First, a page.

Gov. Kelly calls special session for Kansas Legislature to address federal vaccine mandate

Kansas News

TOPEKA, Kan. — Gov. Laura Kelly announced Friday she will reconvene the Kansas Legislature for a special session this month.

The news comes after Kansas Republicans delivered a petition to the governor, asking for a session to fight the Biden administration’s federal vaccine mandate.

Senate President Ty Masterson said his office received signatures from all 29 Republican senators for their petition. Kelly said 86 members of the Kansas House, which includes every Republican in that chamber, signed the petition as well, meaning both legislative bodies reached the two-thirds majority needed.

Kelly said the special session will begin Nov. 22.

“I take my constitutional obligations as governor seriously, and am announcing a special session accordingly,” Kelly said.

OSHA and Biden have set a deadline of Jan. 4, 2022, for companies that employ over 100 people to require those workers to get vaccinated or get tested weekly.

Kelly joins a long list of state leaders speaking out against the federal vaccine mandate, even releasing a statement last week to condemn it.

“While I appreciate the intention to keep people safe, a goal I share, I don’t believe this directive is the correct, or the most effective, solution for Kansas,” Kelly said. “States have been leading the fight against COVID-19 from the start of the pandemic. It is too late to impose a federal standard now that we have already developed systems and strategies that are tailored for our specific needs.”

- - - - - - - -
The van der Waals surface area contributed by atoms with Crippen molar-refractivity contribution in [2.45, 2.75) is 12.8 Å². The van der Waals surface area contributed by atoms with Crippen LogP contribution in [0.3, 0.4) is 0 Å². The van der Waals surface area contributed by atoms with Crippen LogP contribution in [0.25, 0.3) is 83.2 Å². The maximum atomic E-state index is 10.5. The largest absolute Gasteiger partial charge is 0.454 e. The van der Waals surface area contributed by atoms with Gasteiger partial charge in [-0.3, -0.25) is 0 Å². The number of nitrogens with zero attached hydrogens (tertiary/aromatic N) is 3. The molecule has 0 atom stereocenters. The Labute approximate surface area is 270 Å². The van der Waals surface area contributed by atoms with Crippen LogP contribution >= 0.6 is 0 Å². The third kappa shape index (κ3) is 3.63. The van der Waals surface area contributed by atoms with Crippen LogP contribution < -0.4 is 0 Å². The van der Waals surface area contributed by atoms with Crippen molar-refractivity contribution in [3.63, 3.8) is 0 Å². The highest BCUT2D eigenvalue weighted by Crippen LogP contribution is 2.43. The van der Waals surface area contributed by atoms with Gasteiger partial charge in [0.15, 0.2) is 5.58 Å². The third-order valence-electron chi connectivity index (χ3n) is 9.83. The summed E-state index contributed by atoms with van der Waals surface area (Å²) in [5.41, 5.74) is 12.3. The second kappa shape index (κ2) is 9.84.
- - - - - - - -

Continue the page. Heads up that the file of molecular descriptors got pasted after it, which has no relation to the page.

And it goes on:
Two proposed bills are expected to be brought up during special session.

One bill would allow Kansans to plead exemption from the federal vaccine mandate on grounds of religious exemption or if it “endangers their life.” The other, guarantees unemployment benefits to people that lose their jobs over the federal vaccine order.

“The right to worship God according to the dictates of conscience shall never be infringed – that’s a part of our Kansas Constitution,” Masterson said earlier this week.

“It’s also why we have laws prohibiting discrimination on the basis of religion, and that includes religious tests where one’s beliefs are scrutinized, either by the government or an employer. We’re not going to let the Biden Administration force businesses to play God or doctor and determine whether a religious or medical exemption is valid or not. We’re going to trust individual Kansans.”

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